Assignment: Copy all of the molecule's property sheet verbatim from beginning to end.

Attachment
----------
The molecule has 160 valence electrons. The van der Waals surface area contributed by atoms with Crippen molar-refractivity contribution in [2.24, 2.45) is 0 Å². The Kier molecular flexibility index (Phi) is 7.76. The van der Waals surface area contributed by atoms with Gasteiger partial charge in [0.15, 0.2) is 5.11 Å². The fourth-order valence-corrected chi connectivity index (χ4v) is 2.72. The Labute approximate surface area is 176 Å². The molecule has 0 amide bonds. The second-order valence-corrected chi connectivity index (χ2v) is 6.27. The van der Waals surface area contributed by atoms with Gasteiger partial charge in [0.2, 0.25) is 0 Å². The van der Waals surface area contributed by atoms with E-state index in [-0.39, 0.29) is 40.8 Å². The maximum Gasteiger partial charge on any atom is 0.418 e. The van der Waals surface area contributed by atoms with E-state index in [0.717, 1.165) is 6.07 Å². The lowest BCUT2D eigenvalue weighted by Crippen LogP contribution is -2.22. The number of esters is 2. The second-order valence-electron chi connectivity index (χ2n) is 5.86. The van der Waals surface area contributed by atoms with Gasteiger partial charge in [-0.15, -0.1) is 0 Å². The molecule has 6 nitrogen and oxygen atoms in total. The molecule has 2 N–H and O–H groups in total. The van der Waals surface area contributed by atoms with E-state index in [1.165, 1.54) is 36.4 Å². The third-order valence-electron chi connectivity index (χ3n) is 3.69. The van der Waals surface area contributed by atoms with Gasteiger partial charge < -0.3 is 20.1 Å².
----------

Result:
The molecule has 160 valence electrons. The van der Waals surface area contributed by atoms with Crippen molar-refractivity contribution in [2.24, 2.45) is 0 Å². The Kier molecular flexibility index (Phi) is 7.76. The van der Waals surface area contributed by atoms with Gasteiger partial charge in [0.15, 0.2) is 5.11 Å². The fourth-order valence-corrected chi connectivity index (χ4v) is 2.72. The Labute approximate surface area is 176 Å². The molecule has 0 amide bonds. The second-order valence-corrected chi connectivity index (χ2v) is 6.27. The van der Waals surface area contributed by atoms with Gasteiger partial charge in [0.2, 0.25) is 0 Å². The van der Waals surface area contributed by atoms with E-state index in [-0.39, 0.29) is 40.8 Å². The maximum Gasteiger partial charge on any atom is 0.418 e. The van der Waals surface area contributed by atoms with E-state index in [0.717, 1.165) is 6.07 Å². The lowest BCUT2D eigenvalue weighted by Crippen LogP contribution is -2.22. The number of esters is 2. The second-order valence-electron chi connectivity index (χ2n) is 5.86. The van der Waals surface area contributed by atoms with Gasteiger partial charge in [-0.15, -0.1) is 0 Å². The molecule has 6 nitrogen and oxygen atoms in total. The molecule has 2 N–H and O–H groups in total. The van der Waals surface area contributed by atoms with E-state index in [1.165, 1.54) is 36.4 Å². The third-order valence-electron chi connectivity index (χ3n) is 3.69. The van der Waals surface area contributed by atoms with Gasteiger partial charge < -0.3 is 20.1 Å².